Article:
Which Countries Have the Highest Rate of Lung Cancer?

Latest Data from the Global Burden of Disease Study

Lung cancer is the most common cancer worldwide with an estimated 2.09 million new diagnoses and 1.76 million deaths in 2018, according to the World Health Organization (WHO). Lung cancer is also the most common cause of death from cancer worldwide, responsible for nearly one in five cancer-related deaths.

The disease remains the most common cancer in men worldwide, particularly in Central Europe, Eastern Europe, and Eastern Asia where incidence rates are high. In women, the rates are generally lower, mainly reflecting differences in smoking habits between the two sexes.

There are numerous factors that can influence the rate of lung cancer in a population. While tobacco smoking remains the number one risk factor overall, other factors like air pollution and the use of solid fuels for heating and cooking can amplify the risk even in people who do not smoke.

These and other factors influence the incidence of lung cancers in different countries. In an effort to track (and ideally improve upon) these statistics, the collaborative Global Burden of Disease (GBD) project was launched in 1990 to determine which countries have the highest and lowest burden of this and other diseases. The latest data was published in 2017.

Key Factors

When assessing which countries have the highest rates of lung cancer—and why—epidemiologists with the GBD project look at several key factors.

Lung Cancer Incidence

Incidence refers to the proportion of people who develop a condition during a specific period of time, usually one calendar year. Incidence is generally expressed in the number of cases per 100,000. Therefore, a lung cancer incidence of 50 per 100,000 means that 50 people out of 100,000 were diagnosed with lung cancer during that calendar year.

For statistical purposes, epidemiologists look at overall lung cancer incidence to determine which countries have the highest rates. They will also offer incidence rates for women and men, in part to see if there is a consistent pattern between smoking rates and lung cancer diagnoses.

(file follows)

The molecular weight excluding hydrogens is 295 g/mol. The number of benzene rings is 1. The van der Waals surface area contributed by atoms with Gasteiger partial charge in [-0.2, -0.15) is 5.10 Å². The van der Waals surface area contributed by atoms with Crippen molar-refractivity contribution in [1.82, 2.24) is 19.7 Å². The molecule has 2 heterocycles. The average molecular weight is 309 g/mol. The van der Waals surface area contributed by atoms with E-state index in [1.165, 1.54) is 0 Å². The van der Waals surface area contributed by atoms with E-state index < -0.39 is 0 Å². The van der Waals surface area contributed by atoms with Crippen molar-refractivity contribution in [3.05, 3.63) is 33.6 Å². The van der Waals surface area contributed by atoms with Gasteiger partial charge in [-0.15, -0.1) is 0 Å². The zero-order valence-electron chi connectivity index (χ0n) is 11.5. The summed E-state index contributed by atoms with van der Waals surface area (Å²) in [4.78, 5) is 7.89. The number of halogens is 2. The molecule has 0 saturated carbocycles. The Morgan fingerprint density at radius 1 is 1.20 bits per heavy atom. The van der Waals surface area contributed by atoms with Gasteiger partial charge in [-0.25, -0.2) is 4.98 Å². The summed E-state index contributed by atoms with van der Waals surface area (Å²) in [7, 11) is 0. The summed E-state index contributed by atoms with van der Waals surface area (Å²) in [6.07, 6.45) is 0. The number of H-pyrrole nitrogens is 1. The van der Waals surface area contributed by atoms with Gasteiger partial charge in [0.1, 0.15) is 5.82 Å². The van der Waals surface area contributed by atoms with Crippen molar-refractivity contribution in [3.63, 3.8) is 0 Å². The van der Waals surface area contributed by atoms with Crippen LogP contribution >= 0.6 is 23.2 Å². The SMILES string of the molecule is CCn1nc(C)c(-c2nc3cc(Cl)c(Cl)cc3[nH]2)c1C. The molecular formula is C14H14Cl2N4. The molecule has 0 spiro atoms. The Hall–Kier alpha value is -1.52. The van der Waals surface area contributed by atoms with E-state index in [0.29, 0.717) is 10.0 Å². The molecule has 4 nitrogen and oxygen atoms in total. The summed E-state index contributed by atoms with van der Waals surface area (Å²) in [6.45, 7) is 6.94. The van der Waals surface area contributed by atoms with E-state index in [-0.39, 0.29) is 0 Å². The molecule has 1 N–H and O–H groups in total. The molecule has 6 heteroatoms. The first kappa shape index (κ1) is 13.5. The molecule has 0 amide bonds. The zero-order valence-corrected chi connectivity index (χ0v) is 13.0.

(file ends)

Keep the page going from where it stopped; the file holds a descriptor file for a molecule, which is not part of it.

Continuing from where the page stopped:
Smoking Prevalence

Prevalence represents the proportion of people who have a condition during a particular time period. In the case of lung cancer, epidemiologists look at the proportion of women and men who smoke and represent the prevalence in a percentage (%) value. Therefore, a smoking prevalence of 20% simply means that 20% of the population smokes.

Although the rate of smoking in men is generally higher than women in most countries, in places like Denmark and the Netherlands, there is almost parity in the rates between the two sexes.

In most cases, the smoking prevalence in women and men will closely align with the lung cancer incidence in women and men in that country. However, in countries like China, where the rate of smoking in men is 22 times that of women, the incidence of lung cancer in men is only twice that of women.

This suggests that other factors like poverty, lack of healthcare, secondhand smoking, and air pollution can also influence the incidence of lung cancer from one country to the next.

Outdoor Pollution

Air pollution is a major contributor to the development of lung cancer. These include diesel engine exhaust, solvents, metals, and dust that the International Agency for Research on Cancer has classified as carcinogenic (cancer-causing).